- Self-reported and physiologically measured dental anxiety, coping styles and personality traits.
- Anxiety, Stress and Coping
- Volume | Issue number
- 9 | 2
- Pages (from-to)
- Document type
- Faculty of Social and Behavioural Sciences (FMG)
- Psychology Research Institute (PsyRes)
Studied the relationship between verbal-cognitive and physiological measures of dental anxiety, coping styles, and personality traits among 53 undergraduate psychology students (aged 18-31 yrs). Data were collected during 2 separate sessions. The 1st (stress) session involved continuous and simultaneous physiological measurements of systolic and diastolic BP, heart period, skin-conductance level, and saliva cortisol concentration. Ss then completed self assessment inventories of dental anxiety, coping behavior, and personality traits, immediately followed by a pre-announced dental check-up. During the second session, 1 mo later, only the physiological measures were made. Coping style was assessed by the Utrecht Coping List. The personality traits under investigation included neuroticism, extraversion, self-esteem, and general trait anxiety. Self-reported dental anxiety was associated with the coping behaviors "palliative responding" and "depressive reaction", and with neuroticism. No relations were found for either extraversion, self-esteem, or trait anxiety. Physiological activity associated with the oncoming dental check-up could be predicted by emotion-focused coping styles.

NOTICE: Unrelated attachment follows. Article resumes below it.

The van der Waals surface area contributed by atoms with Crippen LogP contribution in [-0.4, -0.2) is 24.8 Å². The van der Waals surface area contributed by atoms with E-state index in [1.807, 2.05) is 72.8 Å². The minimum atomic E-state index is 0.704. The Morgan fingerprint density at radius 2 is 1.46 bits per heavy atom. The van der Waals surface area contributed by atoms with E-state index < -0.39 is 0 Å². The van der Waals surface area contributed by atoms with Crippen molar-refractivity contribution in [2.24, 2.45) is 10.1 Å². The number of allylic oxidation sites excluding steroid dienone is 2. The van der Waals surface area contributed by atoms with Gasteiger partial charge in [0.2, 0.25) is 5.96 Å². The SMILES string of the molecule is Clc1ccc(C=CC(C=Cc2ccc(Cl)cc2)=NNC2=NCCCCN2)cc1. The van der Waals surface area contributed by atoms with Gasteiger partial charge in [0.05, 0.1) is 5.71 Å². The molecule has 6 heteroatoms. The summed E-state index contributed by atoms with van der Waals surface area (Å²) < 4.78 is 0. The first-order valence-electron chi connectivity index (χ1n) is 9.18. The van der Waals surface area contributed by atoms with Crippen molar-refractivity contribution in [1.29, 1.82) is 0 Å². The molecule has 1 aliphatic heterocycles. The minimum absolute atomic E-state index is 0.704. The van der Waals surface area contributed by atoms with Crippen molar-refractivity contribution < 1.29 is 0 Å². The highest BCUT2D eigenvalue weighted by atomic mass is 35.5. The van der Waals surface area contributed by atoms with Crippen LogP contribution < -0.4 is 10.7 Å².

- go to publisher's site
If you believe that digital publication of certain material infringes any of your rights or (privacy) interests, please let the Library know, stating your reasons. In case of a legitimate complaint, the Library will make the material inaccessible and/or remove it from the website. Please Ask the Library, or send a letter to: Library of the University of Amsterdam, Secretariat, Singel 425, 1012 WP Amsterdam, The Netherlands. You will be contacted as soon as possible.